Sir Francis Galton, FRS (/ˈfrɑːnsɪs ˈɡɔːltən/; 16 February
1822 – 17 January 1911) was an English Victorian era
statistician, progressive, polymath, sociologist, psychologist,
anthropologist, eugenicist, tropical explorer, geographer, inventor,
meteorologist, proto-geneticist, and psychometrician. He was knighted
Galton produced over 340 papers and books. He also created the
statistical concept of correlation and widely promoted regression
toward the mean. He was the first to apply statistical methods to the
study of human differences and inheritance of intelligence, and
introduced the use of questionnaires and surveys for collecting data
on human communities, which he needed for genealogical and
biographical works and for his anthropometric studies.
He was a pioneer in eugenics, coining the term itself and the
phrase "nature versus nurture". His book
was the first social scientific attempt to study genius and
As an investigator of the human mind, he founded psychometrics (the
science of measuring mental faculties) and differential psychology and
the lexical hypothesis of personality. He devised a method for
classifying fingerprints that proved useful in forensic science. He
also conducted research on the power of prayer, concluding it had none
by its null effects on the longevity of those prayed for. His quest
for the scientific principles of diverse phenomena extended even to
the optimal method for making tea.
As the initiator of scientific meteorology, he devised the first
weather map, proposed a theory of anticyclones, and was the first to
establish a complete record of short-term climatic phenomena on a
European scale. He also invented the Galton Whistle for testing
differential hearing ability. He was Charles Darwin's
1 Early life
2 Middle years
3 Heredity and eugenics
4 Model for population stability
5 Empirical test of pangenesis and Lamarckism
6 Anthropometric Laboratory at the 1884 International Health
7 Innovations in statistics and psychological theory
7.2 The lexical hypothesis
7.3 The questionnaire
Variance and standard deviation
7.5 Experimental derivation of the normal distribution
7.6 Bivariate normal distribution
Correlation and regression
7.8 Regression to mediocrity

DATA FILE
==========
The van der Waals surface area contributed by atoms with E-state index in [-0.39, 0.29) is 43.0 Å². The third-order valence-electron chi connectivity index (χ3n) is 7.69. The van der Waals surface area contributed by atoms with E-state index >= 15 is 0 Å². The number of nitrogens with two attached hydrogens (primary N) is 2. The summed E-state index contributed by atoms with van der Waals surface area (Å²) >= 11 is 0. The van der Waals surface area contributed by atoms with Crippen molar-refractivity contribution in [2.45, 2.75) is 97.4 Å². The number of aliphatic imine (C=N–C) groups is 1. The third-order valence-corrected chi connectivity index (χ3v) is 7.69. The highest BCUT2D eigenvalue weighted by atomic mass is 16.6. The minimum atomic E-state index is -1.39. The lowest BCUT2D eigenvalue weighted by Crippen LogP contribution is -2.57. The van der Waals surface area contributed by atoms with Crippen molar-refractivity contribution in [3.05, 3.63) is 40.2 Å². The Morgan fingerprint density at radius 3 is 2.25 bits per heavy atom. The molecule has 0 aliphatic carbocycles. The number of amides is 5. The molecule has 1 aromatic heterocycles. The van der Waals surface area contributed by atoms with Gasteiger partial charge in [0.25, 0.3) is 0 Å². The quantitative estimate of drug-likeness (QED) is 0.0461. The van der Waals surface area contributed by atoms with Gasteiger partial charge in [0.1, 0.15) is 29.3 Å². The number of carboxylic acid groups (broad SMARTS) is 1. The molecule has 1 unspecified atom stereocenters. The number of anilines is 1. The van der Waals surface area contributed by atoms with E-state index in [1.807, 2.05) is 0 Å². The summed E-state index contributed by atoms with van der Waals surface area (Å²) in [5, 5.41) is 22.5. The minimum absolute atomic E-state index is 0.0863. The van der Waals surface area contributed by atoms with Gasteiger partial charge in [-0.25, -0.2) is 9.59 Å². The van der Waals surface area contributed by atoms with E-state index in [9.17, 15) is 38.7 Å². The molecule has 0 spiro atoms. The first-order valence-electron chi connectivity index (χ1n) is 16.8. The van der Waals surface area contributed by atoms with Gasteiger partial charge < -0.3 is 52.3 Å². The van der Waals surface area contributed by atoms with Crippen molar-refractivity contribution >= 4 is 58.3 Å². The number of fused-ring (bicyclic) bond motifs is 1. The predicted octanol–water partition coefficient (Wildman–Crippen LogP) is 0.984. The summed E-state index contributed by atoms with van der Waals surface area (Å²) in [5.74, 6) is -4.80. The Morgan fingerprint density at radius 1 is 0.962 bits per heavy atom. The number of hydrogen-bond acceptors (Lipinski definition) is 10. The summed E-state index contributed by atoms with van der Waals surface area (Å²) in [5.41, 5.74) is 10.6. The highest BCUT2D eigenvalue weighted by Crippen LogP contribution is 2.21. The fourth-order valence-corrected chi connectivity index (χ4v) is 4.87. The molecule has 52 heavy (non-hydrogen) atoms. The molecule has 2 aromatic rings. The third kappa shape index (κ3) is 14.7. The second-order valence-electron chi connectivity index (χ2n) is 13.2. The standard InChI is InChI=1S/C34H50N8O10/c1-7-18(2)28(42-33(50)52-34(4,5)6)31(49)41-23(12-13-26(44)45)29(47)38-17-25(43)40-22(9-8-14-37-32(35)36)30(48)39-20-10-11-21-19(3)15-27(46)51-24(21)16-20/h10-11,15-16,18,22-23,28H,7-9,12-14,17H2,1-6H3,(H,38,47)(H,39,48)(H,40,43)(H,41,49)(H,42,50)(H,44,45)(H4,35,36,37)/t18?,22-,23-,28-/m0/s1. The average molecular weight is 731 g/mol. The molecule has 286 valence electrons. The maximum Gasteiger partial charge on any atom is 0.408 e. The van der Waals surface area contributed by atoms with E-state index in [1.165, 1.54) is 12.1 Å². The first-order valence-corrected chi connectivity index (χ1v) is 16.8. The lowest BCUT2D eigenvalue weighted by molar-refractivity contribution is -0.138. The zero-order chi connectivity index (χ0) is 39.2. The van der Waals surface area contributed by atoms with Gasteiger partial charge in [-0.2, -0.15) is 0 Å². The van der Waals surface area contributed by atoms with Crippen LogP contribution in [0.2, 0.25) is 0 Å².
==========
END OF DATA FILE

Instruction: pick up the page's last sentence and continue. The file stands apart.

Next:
7.9 Theories of perception
7.10 Differential psychology
7.11 Composite photography
9 Final years
10 Honours and impact
11 Major works
12 See also
14 Further reading
15 External links
Galton was born at "The Larches", a large house in the
of Birmingham, England, built on the site of "Fair Hill", the former
home of Joseph Priestley, which the botanist
William Withering had
renamed. He was Charles Darwin's half-cousin, sharing the common
grandparent Erasmus Darwin. His father was Samuel Tertius Galton, son
of Samuel "John" Galton. The Galtons were famous and highly successful
Quaker gun-manufacturers and bankers, while the Darwins were
distinguished in medicine and science.
He was cousin of
Douglas Strutt Galton and half-cousin of Charles
Darwin and both families boasted Fellows of the
Royal Society and
members who loved to invent in their spare time. Both Erasmus Darwin
and Samuel Galton were founding members of the famous
Lunar Society of
Birmingham, whose members included Boulton, Watt, Wedgwood, Priestley,
Edgeworth, and other distinguished scientists and industrialists.
Likewise, both families were known for their literary talent: Erasmus
Darwin composed lengthy technical treatises in verse; Galton's aunt
Mary Anne Galton
Mary Anne Galton wrote on aesthetics and religion, and her notable
autobiography detailed the unique environment of her childhood
Lunar Society members.
Portrait of Galton by Octavius Oakley, 1840
Galton was by many accounts a child prodigy – he was reading by
the age of two; at age five he knew some Greek,
Latin and long
division, and by the age of six he had moved on to adult books,
Shakespeare for pleasure, and poetry, which he quoted at
length. Later in life, Galton would propose a connection between
genius and insanity based on his own experience. He stated:
Men who leave their mark on the world are very often those who, being
gifted and full of nervous power, are at the same time haunted and
driven by a dominant idea, and are therefore within a measurable
distance of insanity
Galton attended King Edward's School, Birmingham, but chafed at the
narrow classical curriculum and left at 16. His parents pressed
him to enter the medical profession, and he studied for two years at
Birmingham General Hospital and
King's College London
King's College London Medical School.
He followed this up with mathematical studies at Trinity College,
University of Cambridge, from 1840 to early 1844.
According to the records of the United Grand Lodge of England, it was
in February 1844 that Galton became a freemason at the so-called
Scientific lodge, held at the Red Lion Inn in Cambridge, progressing
through the three masonic degrees as follows: Apprentice, 5 February
1844; Fellow Craft, 11 March 1844; Master Mason, 13 May 1844. A
curious note in the record states: "
Francis Galton Trinity College